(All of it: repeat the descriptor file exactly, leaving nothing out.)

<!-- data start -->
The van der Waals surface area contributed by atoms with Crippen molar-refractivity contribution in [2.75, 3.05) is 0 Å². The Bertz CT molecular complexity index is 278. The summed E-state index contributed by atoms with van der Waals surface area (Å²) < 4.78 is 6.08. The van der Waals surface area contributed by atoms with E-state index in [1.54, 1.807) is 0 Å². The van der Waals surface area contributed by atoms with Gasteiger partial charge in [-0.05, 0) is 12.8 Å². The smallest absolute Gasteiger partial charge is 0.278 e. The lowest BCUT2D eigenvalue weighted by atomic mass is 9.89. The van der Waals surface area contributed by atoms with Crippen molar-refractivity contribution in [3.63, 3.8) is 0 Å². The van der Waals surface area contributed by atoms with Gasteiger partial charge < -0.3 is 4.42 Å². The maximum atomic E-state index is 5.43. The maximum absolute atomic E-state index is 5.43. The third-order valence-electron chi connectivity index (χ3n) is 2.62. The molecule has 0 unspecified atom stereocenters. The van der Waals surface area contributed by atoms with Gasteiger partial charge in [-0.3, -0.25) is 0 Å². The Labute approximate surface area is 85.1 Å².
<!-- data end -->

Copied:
The van der Waals surface area contributed by atoms with Crippen molar-refractivity contribution in [2.75, 3.05) is 0 Å². The Bertz CT molecular complexity index is 278. The summed E-state index contributed by atoms with van der Waals surface area (Å²) < 4.78 is 6.08. The van der Waals surface area contributed by atoms with E-state index in [1.54, 1.807) is 0 Å². The van der Waals surface area contributed by atoms with Gasteiger partial charge in [-0.05, 0) is 12.8 Å². The smallest absolute Gasteiger partial charge is 0.278 e. The lowest BCUT2D eigenvalue weighted by atomic mass is 9.89. The van der Waals surface area contributed by atoms with Crippen molar-refractivity contribution in [3.63, 3.8) is 0 Å². The van der Waals surface area contributed by atoms with Gasteiger partial charge < -0.3 is 4.42 Å². The maximum atomic E-state index is 5.43. The maximum absolute atomic E-state index is 5.43. The third-order valence-electron chi connectivity index (χ3n) is 2.62. The molecule has 0 unspecified atom stereocenters. The van der Waals surface area contributed by atoms with Gasteiger partial charge in [-0.3, -0.25) is 0 Å². The Labute approximate surface area is 85.1 Å².